everything, i believe. people at a very wide range of ability have the capacity to live morally awe ton mum live, productive lives, lives that are deeply as satisfying for the same reasons as lives are as deeply satisfying for people with iqs of 130. there is no difference in that score. but to do it they have to have access to what i call the institutions of meaning. and i think those institutions of meaning are marriage and community and vocation, and faith. you don't have to tap into all four of those. >> rose: and the faith does not have to be of any one kind. >> no, no, but these are-- these are the domains within which human beings work out satisfying lives. >> rose: is it true around the world. >> i believe so, but you know i stick pretty close to the united states in this regard. so what i want is a society in which people still have access to those satisfactions. and the problem that we face is not economic, they don't
make enough money, that's not it. it is that we have denuded those domains of-- source of satisfaction for them in ways we haven't denuded them forth upper middle class. >> rose: thank you, mr. murray, my pleasure to you have back. robert harris is here, the best selling author as you know, some of his most well-known books include fatherland, enigma and pompeii, with roman polanski he could wrote ghost rider, his latest is the fear index a thriller in hedge funds and high finance. his brother-in-law the writer nick hornby has written of him, despite his enormous success and benefits that have come from it, he writes because he is a wrar and has no choice. he has a curiosity about the world and how it works and that won't go away no matter how many copies he sells. mi pleased to have robert harris back at this table. so this was your brother-in-law, nick hornsby, you've married to his sister. does that ring true to you, a curiosity that is never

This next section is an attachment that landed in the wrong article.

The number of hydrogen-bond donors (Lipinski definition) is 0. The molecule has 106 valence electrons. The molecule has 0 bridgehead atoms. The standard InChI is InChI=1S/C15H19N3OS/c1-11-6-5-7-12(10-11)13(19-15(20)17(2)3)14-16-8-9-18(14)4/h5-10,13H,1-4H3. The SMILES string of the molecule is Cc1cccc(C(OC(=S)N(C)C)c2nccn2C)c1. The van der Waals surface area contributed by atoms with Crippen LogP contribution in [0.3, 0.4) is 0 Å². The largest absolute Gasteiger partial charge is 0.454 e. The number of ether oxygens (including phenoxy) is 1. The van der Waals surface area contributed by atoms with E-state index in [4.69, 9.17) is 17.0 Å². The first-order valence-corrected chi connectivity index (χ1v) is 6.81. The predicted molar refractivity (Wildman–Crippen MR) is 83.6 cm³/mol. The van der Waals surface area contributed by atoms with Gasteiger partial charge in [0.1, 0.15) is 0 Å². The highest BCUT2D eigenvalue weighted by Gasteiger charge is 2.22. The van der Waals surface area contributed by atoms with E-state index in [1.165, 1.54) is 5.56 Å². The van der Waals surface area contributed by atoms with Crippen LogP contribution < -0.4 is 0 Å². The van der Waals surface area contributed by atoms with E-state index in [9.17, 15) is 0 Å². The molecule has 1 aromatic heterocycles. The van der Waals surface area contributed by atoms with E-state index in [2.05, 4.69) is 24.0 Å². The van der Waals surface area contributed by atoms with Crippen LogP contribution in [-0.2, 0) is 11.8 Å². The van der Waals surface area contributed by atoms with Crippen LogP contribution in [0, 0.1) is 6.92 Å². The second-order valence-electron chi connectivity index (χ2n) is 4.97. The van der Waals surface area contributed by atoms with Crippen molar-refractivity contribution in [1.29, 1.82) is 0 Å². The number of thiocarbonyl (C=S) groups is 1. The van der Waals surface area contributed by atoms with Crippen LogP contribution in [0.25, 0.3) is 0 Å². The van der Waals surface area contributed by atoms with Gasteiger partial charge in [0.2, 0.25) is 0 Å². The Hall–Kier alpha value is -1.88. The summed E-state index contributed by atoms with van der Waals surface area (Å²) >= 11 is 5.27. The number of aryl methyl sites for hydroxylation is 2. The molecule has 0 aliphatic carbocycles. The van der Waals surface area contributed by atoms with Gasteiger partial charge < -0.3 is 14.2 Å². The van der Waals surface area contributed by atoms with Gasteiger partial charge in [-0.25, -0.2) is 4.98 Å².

satisfied. >> i think that is truchlt he has got to be nice to me, he comes to me every christmas. but yeah, know, i mean you know, its-- writing is not a job, it's a way of life. i mean it's a vocation, an attitude of looking at the world, actually. >> rose: and dow find novels more interesting, stimulating, creative than journalism? >> i do, to be honest. i was a journalist. and i used to enjoy writing nonfiction books but i wrote a book about the hitler diaries, forgery and then i wanted to write a book about what the world might have been like if hitler won. i was going do nonfiction but found i couldn't make it work unless i invented characters and a story. and from that point on i carried on writing novels. >> rose: so most of the things you write in your novels you believe either are or could be true? >> yes. i like to be, i'm the opposite of magic real stism-- realism. i like to be fact-based.